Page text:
The rag rug I'm  making with my husband - using fabric from the clothes our kids wore when they were younger

Leaving home tradition

It's not a new idea. Apparently it's a tradition in some cultures to give adult children a home-made quilt when they leave home or get married.  The friend who told me about this plans to hide secret messages in the bedcover she's making for her son. That way she can say all the soppy stuff she's too embarrassed to say to his face.  The day he flew off on his gap year she made a photo collage of her son's life, from pregnancy to picnics to teenage parties and hospital visits. She sobbed while she was doing it and felt a lot better afterwards.

Face your empty nest

It's a good way of acknowledging the past - and accepting that it is past  - while creating something for the future. But it's also painful!   Sorting through the toddlers' dresses and teenage T-shirts always makes me feel sad and nostalgic.  You can't help thinking, how did that happen? How did someone who is now  6'2" fit into those stripy leggings his grandma knitted? For me clothes, like scent, trigger memories like nothing else.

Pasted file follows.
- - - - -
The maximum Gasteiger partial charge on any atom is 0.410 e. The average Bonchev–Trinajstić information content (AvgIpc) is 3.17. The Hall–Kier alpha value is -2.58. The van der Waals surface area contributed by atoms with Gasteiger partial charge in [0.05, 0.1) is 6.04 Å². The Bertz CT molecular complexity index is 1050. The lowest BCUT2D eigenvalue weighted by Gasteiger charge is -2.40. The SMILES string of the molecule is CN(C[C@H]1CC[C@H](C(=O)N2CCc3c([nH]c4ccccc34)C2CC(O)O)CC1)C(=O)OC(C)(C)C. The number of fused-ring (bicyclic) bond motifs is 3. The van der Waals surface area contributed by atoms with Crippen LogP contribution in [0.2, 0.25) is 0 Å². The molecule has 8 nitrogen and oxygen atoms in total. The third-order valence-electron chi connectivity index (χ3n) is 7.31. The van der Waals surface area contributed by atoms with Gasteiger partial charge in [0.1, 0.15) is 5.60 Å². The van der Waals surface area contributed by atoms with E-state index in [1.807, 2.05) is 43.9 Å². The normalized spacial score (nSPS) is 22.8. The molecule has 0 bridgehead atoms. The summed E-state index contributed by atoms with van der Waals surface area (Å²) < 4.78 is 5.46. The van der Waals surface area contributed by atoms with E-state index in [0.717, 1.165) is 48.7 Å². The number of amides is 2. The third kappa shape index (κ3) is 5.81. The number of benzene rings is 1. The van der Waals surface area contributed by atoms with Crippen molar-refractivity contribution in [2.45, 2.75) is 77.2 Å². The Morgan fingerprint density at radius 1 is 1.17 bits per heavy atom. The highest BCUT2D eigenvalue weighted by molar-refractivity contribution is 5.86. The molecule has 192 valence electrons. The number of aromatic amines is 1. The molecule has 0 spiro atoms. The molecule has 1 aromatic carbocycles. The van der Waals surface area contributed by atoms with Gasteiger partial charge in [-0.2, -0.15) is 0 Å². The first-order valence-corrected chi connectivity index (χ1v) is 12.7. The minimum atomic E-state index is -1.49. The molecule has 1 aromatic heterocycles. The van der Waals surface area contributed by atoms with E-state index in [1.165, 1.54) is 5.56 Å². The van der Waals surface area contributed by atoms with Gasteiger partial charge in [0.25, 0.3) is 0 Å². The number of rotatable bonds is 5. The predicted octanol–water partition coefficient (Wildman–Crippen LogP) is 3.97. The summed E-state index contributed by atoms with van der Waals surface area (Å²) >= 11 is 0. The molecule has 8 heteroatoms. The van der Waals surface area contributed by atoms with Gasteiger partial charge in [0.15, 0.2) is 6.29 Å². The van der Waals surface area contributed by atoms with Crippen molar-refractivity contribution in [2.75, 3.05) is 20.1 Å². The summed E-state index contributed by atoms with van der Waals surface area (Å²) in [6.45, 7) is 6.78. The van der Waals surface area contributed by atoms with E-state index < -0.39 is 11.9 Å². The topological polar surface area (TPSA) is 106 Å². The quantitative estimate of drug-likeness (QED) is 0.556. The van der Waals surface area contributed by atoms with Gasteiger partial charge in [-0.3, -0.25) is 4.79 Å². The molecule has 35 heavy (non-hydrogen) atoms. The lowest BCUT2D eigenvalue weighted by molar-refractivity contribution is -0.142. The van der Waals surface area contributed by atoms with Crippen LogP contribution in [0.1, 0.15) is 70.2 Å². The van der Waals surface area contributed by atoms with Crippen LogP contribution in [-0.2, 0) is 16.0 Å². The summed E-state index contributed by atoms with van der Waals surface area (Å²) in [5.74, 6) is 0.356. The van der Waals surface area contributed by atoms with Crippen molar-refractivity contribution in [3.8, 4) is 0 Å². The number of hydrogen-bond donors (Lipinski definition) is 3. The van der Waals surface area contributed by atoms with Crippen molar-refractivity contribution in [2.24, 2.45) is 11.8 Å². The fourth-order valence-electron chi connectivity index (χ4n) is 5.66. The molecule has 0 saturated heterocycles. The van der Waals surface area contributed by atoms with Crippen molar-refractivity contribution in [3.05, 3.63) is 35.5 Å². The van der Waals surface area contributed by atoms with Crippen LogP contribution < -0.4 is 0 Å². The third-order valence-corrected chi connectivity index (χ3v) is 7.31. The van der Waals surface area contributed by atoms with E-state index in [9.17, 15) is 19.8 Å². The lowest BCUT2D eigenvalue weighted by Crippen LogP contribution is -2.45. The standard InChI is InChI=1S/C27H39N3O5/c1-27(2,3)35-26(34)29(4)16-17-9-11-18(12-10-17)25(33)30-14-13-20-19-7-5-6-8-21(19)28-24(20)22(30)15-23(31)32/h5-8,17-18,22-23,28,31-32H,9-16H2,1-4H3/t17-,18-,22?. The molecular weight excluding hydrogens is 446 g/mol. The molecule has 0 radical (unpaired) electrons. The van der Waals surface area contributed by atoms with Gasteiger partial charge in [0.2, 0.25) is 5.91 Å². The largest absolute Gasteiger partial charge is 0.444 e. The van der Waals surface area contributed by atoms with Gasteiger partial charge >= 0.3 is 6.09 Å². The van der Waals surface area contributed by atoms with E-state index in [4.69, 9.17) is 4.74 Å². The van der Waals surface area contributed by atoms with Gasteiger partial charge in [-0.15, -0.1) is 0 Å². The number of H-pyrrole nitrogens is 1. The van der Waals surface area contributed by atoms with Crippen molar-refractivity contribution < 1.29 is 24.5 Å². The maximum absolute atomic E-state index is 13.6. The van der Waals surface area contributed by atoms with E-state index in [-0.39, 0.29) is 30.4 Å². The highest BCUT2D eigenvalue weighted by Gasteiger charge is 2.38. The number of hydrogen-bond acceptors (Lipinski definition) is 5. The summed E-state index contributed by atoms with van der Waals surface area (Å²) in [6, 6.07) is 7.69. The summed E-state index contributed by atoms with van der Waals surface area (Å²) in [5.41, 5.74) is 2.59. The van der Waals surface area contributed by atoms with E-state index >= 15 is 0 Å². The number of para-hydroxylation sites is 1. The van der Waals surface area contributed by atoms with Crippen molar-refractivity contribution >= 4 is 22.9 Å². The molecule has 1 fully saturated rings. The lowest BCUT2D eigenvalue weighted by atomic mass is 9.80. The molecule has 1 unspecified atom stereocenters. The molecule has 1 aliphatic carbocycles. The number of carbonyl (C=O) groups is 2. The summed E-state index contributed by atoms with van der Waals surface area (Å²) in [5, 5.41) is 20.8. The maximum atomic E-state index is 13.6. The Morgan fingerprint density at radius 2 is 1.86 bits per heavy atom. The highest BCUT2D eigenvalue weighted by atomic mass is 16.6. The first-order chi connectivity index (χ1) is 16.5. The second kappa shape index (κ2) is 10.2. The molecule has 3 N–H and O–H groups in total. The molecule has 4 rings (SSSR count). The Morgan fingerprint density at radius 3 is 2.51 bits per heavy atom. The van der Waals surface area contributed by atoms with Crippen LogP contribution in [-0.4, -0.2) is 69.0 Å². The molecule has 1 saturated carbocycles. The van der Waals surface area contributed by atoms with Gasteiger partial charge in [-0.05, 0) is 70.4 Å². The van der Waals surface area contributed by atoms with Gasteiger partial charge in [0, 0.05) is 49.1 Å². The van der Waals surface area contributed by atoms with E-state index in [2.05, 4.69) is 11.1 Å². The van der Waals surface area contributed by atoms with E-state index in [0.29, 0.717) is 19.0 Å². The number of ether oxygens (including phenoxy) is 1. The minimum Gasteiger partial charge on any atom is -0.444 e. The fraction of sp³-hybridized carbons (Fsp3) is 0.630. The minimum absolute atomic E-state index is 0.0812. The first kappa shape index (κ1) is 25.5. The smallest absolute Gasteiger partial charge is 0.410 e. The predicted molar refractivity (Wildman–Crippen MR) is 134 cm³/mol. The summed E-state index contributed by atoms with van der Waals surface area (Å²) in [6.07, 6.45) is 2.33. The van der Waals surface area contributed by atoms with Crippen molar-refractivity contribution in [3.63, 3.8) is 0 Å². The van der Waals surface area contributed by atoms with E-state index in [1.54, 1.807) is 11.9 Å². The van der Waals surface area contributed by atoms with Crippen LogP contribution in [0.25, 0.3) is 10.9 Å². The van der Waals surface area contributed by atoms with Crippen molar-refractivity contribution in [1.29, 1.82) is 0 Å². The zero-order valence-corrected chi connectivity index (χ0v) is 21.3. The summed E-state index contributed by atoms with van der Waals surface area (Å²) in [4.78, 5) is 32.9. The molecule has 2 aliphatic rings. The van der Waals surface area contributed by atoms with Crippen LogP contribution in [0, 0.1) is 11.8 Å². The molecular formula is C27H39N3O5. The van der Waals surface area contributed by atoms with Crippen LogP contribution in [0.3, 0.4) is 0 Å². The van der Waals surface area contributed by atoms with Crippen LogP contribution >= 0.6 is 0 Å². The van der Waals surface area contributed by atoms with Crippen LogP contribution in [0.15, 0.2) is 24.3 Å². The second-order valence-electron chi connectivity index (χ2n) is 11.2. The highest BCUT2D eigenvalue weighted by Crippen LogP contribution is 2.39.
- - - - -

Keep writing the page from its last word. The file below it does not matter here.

Face your new direction

But it's cathartic too - therapeutic, even.  The whole process of sorting and deciding which fabrics to put together is deeply satisfying; it feels like a very positive thing to do.

Create your own heirloom

There are times when it feels a bit self-indulgent.  But when you're facing the empty nest there are times  when you need to indulge your need for a good cry - it  really helps.   And it's not just about wallowing in the past: it's a very practical step forward. It's  a way of coming to terms with the passing of an era, and with your feelings about that, while creating something steeped in memories - an heirloom, even -  which celebrates your child's new direction as well as your own.

If you want to make a rag rug it's dead easy - and there are courses and books to show you how. 

More Rag Rugs by Jenni Stuart-Anderson - who also runs fantastic courses 

Making Rag Rugs by Clare Hubbard

Thursday, 13 February 2014

Which top ten life skills would you teach at GCSE?